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"My Petabyte Roommate": Jason Scott spends a night at Internet Archive and cozies up to the Wayback machine
Extensive post on Rhizome about INSERT DISC. Thx Ben!! :)
Satellite Collections by Jenny Odell
Series of digital prints collates types of objects found on Google Satellite View and places them together:
In all of these prints, I collect things that I’ve cut out from Google Satellite View— parking lots, silos, landfills, waste ponds. The view from a satellite is not a human one, nor is it one we were ever really meant to see. But it is precisely from this inhuman point of view that we are able to read our own humanity, in all of its tiny, repetitive marks upon the face of the earth. From this view, the lines that make up basketball courts and the scattered blue rectangles of swimming pools become like hieroglyphs that say: people were here.
The alienation provided by the satellite perspective reveals the things we take for granted to be strange, even absurd. Banal structures and locations can appear fantastical and newly intricate. Directing curiosity toward our own inimitably human landscape, we may find that those things that are most recognizably human (a tangle of carefully engineered water slides, for example) are also the most bizarre, the most unlikely, the most fragile.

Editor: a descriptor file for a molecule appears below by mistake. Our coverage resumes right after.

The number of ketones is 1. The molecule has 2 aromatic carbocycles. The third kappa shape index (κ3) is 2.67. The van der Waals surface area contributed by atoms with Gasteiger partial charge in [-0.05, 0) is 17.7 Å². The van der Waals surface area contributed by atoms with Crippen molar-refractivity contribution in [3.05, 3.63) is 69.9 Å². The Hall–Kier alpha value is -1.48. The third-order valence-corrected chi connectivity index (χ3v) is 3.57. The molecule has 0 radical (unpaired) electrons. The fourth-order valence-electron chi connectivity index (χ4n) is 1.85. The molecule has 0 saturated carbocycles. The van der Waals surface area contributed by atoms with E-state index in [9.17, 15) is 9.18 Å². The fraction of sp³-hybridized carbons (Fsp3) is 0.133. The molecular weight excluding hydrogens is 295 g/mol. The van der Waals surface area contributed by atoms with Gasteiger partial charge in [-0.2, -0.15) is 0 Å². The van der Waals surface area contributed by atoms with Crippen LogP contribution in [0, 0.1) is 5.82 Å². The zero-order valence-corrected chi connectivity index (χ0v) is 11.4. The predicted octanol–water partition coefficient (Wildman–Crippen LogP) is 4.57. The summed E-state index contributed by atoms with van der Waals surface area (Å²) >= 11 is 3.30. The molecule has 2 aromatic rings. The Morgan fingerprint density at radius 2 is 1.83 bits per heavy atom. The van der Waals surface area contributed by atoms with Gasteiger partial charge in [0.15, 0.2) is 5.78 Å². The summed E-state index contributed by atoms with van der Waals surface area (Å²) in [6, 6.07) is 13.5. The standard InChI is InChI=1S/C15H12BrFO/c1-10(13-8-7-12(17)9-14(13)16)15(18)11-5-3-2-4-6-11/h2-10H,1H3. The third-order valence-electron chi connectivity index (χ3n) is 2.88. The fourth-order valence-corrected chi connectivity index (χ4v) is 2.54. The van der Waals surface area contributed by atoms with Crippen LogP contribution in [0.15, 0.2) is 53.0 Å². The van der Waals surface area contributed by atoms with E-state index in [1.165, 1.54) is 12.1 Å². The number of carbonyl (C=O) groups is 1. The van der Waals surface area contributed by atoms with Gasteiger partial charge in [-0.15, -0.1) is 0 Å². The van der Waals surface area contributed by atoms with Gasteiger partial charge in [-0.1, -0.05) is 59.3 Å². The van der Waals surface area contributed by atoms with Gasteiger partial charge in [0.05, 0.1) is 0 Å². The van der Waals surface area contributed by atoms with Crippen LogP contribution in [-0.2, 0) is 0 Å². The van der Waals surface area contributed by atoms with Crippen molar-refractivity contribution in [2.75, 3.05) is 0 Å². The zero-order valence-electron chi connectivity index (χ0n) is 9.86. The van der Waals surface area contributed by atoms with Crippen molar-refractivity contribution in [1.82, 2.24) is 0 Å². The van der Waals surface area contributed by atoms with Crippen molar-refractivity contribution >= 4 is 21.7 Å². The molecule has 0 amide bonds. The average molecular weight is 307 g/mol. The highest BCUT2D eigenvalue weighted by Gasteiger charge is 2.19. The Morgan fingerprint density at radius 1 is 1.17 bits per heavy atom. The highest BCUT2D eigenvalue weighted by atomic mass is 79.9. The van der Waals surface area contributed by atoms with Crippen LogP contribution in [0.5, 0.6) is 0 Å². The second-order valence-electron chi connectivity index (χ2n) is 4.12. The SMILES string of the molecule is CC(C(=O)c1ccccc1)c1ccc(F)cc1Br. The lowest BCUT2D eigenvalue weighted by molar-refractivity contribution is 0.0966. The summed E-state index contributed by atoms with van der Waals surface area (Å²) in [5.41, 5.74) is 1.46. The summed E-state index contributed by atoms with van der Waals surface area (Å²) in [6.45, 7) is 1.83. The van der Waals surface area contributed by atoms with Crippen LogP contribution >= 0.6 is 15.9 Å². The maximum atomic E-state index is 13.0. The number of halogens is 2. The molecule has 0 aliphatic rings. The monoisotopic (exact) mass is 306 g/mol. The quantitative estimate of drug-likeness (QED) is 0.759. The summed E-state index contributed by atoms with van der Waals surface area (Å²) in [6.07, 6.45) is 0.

Giza 3D gives virtual tourists access to an immersive environment simulating the Great Pyramids, complete with ’ancient funeral rites’: a collaboration between Dassault Systèmes and the Harvard Peabody Museum.
The collections and repositories that these institutions house live or die as a function of the communities that animate them, whether now or in the future. And there is no inherent reason why such animation should be provided only by bona fide researchers and scholars, rather than by students of all ages, citizen scholars, collectors, or merely curious internauts.
(Historically Informed) Time Travel, Jeffrey Schnapp, Harvard MetaLab
Stanley Kubrick “Cinema’s most renowned director was also the industry’s biggest hoarder”
Andy Warhol, a compulsive collector and shopaholic who never threw anything away, applied a method to his acquisitive madness. As rapidly as his stuff accumulated—cultural ephemera, source material and casette tapes—he put it in boxes, sealed and dated. The Time Capsules, arguably his most massive work, a self-portrait in the form of a miscellaneous archive, went largely unknown until his death. Every few months the Warhol Museum in Pittsburgh, where the collection is kept, exhumes the contents of a previously unopened Time Capsule for display.
What you should do is get a box for a month and drop everything in it and at the end of the month lock it up. Then date it and send it over to New Jersey. You should try to keep track of it, but if you can’t and you lose it that’s fine because it’s one less thing to think about, another load off your mind. - Warhol
An Archive occasionally takes the form of a landfill, with treasures buried among heaps of disorder and decomposition.